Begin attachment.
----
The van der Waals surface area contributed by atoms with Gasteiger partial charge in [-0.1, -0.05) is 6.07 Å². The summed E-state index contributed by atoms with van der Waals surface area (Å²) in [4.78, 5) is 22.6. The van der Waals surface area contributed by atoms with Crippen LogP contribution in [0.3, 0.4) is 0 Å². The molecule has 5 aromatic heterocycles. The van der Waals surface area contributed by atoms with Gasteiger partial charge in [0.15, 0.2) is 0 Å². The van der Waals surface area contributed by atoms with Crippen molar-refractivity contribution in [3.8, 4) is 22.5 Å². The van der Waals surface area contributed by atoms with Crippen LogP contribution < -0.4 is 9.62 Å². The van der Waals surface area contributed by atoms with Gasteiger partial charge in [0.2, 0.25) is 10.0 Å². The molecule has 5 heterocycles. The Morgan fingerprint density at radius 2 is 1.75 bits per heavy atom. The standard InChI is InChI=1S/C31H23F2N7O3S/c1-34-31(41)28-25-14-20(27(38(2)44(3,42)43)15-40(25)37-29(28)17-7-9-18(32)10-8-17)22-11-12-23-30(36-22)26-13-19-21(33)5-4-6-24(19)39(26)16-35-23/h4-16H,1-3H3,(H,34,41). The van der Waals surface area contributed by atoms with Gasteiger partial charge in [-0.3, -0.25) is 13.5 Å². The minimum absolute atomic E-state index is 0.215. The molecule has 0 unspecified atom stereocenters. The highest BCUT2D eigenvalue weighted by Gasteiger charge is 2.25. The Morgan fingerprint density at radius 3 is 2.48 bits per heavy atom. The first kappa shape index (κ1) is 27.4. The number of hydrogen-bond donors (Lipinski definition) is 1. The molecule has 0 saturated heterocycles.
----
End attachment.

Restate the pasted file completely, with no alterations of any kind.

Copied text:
The van der Waals surface area contributed by atoms with Gasteiger partial charge in [-0.1, -0.05) is 6.07 Å². The summed E-state index contributed by atoms with van der Waals surface area (Å²) in [4.78, 5) is 22.6. The van der Waals surface area contributed by atoms with Crippen LogP contribution in [0.3, 0.4) is 0 Å². The molecule has 5 aromatic heterocycles. The van der Waals surface area contributed by atoms with Gasteiger partial charge in [0.15, 0.2) is 0 Å². The van der Waals surface area contributed by atoms with Crippen molar-refractivity contribution in [3.8, 4) is 22.5 Å². The van der Waals surface area contributed by atoms with Crippen LogP contribution < -0.4 is 9.62 Å². The van der Waals surface area contributed by atoms with Gasteiger partial charge in [0.2, 0.25) is 10.0 Å². The molecule has 5 heterocycles. The Morgan fingerprint density at radius 2 is 1.75 bits per heavy atom. The standard InChI is InChI=1S/C31H23F2N7O3S/c1-34-31(41)28-25-14-20(27(38(2)44(3,42)43)15-40(25)37-29(28)17-7-9-18(32)10-8-17)22-11-12-23-30(36-22)26-13-19-21(33)5-4-6-24(19)39(26)16-35-23/h4-16H,1-3H3,(H,34,41). The van der Waals surface area contributed by atoms with Gasteiger partial charge in [-0.3, -0.25) is 13.5 Å². The minimum absolute atomic E-state index is 0.215. The molecule has 0 unspecified atom stereocenters. The highest BCUT2D eigenvalue weighted by Gasteiger charge is 2.25. The Morgan fingerprint density at radius 3 is 2.48 bits per heavy atom. The first kappa shape index (κ1) is 27.4. The number of hydrogen-bond donors (Lipinski definition) is 1. The molecule has 0 saturated heterocycles.